PhD Defense by Jan Vlachy

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Dear Faculty Members and Fellow Students,


You are warmly invited to attend my thesis defense.


Title: Topics in Healthcare Analytics


Advisor: Dr. Turgay Ayer


Committee members (ordered alphabetically):

Dr. Mehmet Ayvaci (University of Texas at Dallas)

Dr. David Goldsman

Dr. Pinar Keskinocak

Dr. Karthik Ramachandran (Scheller College of Business)



Date and Time: March 2nd (Friday), 2018, at 10:00 AM


Location: Groseclose 226




The overarching objective of the research described in this dissertation is to analyze some pressing healthcare problems in various areas, ranging from health IT to payment models and healthcare operations, using mathematical and economic models. Analytical models have been at the forefront of the recent transformational efforts in healthcare. The dissertation comprises three chapters corresponding to three research projects: 1) econometric evaluation of Health Information Exchanges, 2) game-theoretical modeling of the Bundled Payments financing model, and 3) queueing algorithm design for Bed Management with overflows in hospitals. This dissertation has been a result of many collaborations, reflecting the wider trends in both healthcare and research. Next, we provide a more detailed overview of each of these chapters.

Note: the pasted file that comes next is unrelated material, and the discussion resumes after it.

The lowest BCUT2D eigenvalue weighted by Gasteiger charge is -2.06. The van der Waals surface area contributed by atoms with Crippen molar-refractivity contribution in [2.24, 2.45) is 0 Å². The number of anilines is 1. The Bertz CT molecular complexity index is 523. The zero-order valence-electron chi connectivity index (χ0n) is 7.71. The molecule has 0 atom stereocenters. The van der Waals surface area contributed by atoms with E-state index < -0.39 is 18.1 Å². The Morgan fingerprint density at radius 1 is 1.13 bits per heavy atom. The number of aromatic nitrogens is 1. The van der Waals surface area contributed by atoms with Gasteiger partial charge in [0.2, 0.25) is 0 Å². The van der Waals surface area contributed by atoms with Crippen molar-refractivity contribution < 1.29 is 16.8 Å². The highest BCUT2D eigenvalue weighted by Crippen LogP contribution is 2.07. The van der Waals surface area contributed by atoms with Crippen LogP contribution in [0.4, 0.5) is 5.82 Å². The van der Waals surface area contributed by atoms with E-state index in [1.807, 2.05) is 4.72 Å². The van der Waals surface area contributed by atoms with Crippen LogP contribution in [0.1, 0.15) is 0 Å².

In Chapter 1, we study health information exchanges (HIEs), and especially their role in emergency departments (EDs). HIEs are expected to improve poor information coordination in EDs; however, whether and when HIEs are associated with better operational outcomes remains poorly understood. In this work, we study HIE and length of stay (LOS) relationship using a large dataset from the Healthcare Cost and Utilization Project consisting of about 7.4 million treat-and-release visits made to 63 EDs in Massachusetts. Overall, we find that HIE adoption is associated with a 10.2% reduction in LOS and the percentage reduction increases to 14.8% when the hospital is part of an integrated health system or to 21.0% when a patient has a previous visit to an HIE-carrying hospital. We further find that 1) teaching hospitals benefit more from HIE adoption compared with non-teaching hospitals, 2) patients with severe or multiple comorbid conditions spend less time in the ED under HIE presence. Together, these results imply that 1) HIE adoption reduces overall ED LOS, 2) wider HIE adoption would scale up the benefits for individual hospitals, 3) magnitude of the association between HIE and LOS is higher when financial incentives for HIE adoption are stronger (e.g., integrated health systems), and 4) the size of the reduction depends on certain contextual moderating factors. Given that HIEs are a key component of healthcare delivery and ongoing reforms, we believe that our findings have important implications and may inform policymakers regarding the nationwide HIE adoption.